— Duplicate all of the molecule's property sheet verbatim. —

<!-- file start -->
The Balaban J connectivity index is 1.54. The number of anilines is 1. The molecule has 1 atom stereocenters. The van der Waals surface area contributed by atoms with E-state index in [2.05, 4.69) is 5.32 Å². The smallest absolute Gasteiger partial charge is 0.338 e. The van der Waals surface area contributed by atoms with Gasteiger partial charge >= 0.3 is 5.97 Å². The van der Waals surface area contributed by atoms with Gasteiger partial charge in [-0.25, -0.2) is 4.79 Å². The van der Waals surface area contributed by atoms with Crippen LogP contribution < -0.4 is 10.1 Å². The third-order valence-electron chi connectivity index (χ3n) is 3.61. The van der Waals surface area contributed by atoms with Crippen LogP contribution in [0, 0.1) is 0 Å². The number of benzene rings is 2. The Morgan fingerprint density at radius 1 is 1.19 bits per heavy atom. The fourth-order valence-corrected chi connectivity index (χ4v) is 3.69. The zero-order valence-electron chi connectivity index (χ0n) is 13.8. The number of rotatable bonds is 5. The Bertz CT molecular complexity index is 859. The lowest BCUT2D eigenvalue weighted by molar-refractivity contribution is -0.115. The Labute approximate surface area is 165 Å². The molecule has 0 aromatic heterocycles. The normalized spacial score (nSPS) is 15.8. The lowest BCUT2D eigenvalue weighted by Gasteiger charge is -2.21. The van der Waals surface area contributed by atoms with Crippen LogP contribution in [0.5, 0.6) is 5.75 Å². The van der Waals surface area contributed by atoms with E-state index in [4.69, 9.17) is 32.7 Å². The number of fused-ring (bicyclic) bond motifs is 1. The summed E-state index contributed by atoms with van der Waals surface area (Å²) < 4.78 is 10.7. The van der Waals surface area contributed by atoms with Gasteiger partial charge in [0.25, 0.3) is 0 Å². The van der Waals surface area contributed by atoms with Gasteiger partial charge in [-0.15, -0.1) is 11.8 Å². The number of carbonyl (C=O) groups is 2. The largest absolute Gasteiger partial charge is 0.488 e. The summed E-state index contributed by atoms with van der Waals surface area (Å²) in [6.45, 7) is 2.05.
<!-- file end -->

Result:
The Balaban J connectivity index is 1.54. The number of anilines is 1. The molecule has 1 atom stereocenters. The van der Waals surface area contributed by atoms with E-state index in [2.05, 4.69) is 5.32 Å². The smallest absolute Gasteiger partial charge is 0.338 e. The van der Waals surface area contributed by atoms with Gasteiger partial charge >= 0.3 is 5.97 Å². The van der Waals surface area contributed by atoms with Gasteiger partial charge in [-0.25, -0.2) is 4.79 Å². The van der Waals surface area contributed by atoms with Crippen LogP contribution < -0.4 is 10.1 Å². The third-order valence-electron chi connectivity index (χ3n) is 3.61. The van der Waals surface area contributed by atoms with Crippen LogP contribution in [0, 0.1) is 0 Å². The number of benzene rings is 2. The Morgan fingerprint density at radius 1 is 1.19 bits per heavy atom. The fourth-order valence-corrected chi connectivity index (χ4v) is 3.69. The zero-order valence-electron chi connectivity index (χ0n) is 13.8. The number of rotatable bonds is 5. The Bertz CT molecular complexity index is 859. The lowest BCUT2D eigenvalue weighted by molar-refractivity contribution is -0.115. The Labute approximate surface area is 165 Å². The molecule has 0 aromatic heterocycles. The normalized spacial score (nSPS) is 15.8. The lowest BCUT2D eigenvalue weighted by Gasteiger charge is -2.21. The van der Waals surface area contributed by atoms with Crippen LogP contribution in [0.5, 0.6) is 5.75 Å². The van der Waals surface area contributed by atoms with E-state index in [4.69, 9.17) is 32.7 Å². The number of fused-ring (bicyclic) bond motifs is 1. The summed E-state index contributed by atoms with van der Waals surface area (Å²) < 4.78 is 10.7. The van der Waals surface area contributed by atoms with Gasteiger partial charge in [0.25, 0.3) is 0 Å². The van der Waals surface area contributed by atoms with Gasteiger partial charge in [-0.15, -0.1) is 11.8 Å². The number of carbonyl (C=O) groups is 2. The largest absolute Gasteiger partial charge is 0.488 e. The summed E-state index contributed by atoms with van der Waals surface area (Å²) in [6.45, 7) is 2.05.